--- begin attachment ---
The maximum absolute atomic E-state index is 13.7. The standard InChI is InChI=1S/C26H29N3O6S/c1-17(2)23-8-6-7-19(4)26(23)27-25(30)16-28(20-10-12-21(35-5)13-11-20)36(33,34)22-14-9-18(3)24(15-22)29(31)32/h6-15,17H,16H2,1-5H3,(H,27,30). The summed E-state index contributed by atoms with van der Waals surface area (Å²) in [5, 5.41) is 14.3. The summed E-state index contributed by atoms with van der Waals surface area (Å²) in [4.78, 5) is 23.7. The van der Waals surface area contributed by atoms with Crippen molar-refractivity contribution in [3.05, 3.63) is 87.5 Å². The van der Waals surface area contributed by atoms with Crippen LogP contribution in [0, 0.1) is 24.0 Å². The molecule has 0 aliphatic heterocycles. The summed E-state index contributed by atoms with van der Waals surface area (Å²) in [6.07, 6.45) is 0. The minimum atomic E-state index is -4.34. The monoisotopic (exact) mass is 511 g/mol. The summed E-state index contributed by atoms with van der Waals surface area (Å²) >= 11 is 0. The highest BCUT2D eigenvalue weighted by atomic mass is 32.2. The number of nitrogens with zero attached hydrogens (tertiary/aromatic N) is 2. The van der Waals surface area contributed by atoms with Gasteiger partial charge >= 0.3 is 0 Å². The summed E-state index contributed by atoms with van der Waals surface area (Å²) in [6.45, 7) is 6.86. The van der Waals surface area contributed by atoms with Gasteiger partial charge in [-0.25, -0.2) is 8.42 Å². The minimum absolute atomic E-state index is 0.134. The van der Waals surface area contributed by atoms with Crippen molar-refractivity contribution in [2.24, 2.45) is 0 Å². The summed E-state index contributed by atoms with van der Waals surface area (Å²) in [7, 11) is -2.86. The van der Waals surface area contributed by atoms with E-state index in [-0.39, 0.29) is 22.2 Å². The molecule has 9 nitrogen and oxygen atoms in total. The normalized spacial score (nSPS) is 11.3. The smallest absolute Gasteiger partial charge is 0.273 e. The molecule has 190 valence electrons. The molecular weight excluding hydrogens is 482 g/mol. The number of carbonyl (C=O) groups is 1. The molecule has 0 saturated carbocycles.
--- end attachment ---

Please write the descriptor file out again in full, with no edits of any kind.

The maximum absolute atomic E-state index is 13.7. The standard InChI is InChI=1S/C26H29N3O6S/c1-17(2)23-8-6-7-19(4)26(23)27-25(30)16-28(20-10-12-21(35-5)13-11-20)36(33,34)22-14-9-18(3)24(15-22)29(31)32/h6-15,17H,16H2,1-5H3,(H,27,30). The summed E-state index contributed by atoms with van der Waals surface area (Å²) in [5, 5.41) is 14.3. The summed E-state index contributed by atoms with van der Waals surface area (Å²) in [4.78, 5) is 23.7. The van der Waals surface area contributed by atoms with Crippen molar-refractivity contribution in [3.05, 3.63) is 87.5 Å². The van der Waals surface area contributed by atoms with Crippen LogP contribution in [0, 0.1) is 24.0 Å². The molecule has 0 aliphatic heterocycles. The summed E-state index contributed by atoms with van der Waals surface area (Å²) in [6.07, 6.45) is 0. The minimum atomic E-state index is -4.34. The monoisotopic (exact) mass is 511 g/mol. The summed E-state index contributed by atoms with van der Waals surface area (Å²) >= 11 is 0. The highest BCUT2D eigenvalue weighted by atomic mass is 32.2. The number of nitrogens with zero attached hydrogens (tertiary/aromatic N) is 2. The van der Waals surface area contributed by atoms with Gasteiger partial charge >= 0.3 is 0 Å². The summed E-state index contributed by atoms with van der Waals surface area (Å²) in [6.45, 7) is 6.86. The van der Waals surface area contributed by atoms with Gasteiger partial charge in [-0.25, -0.2) is 8.42 Å². The minimum absolute atomic E-state index is 0.134. The van der Waals surface area contributed by atoms with Crippen molar-refractivity contribution in [2.24, 2.45) is 0 Å². The summed E-state index contributed by atoms with van der Waals surface area (Å²) in [7, 11) is -2.86. The van der Waals surface area contributed by atoms with E-state index in [-0.39, 0.29) is 22.2 Å². The molecule has 9 nitrogen and oxygen atoms in total. The normalized spacial score (nSPS) is 11.3. The smallest absolute Gasteiger partial charge is 0.273 e. The molecule has 190 valence electrons. The molecular weight excluding hydrogens is 482 g/mol. The number of carbonyl (C=O) groups is 1. The molecule has 0 saturated carbocycles.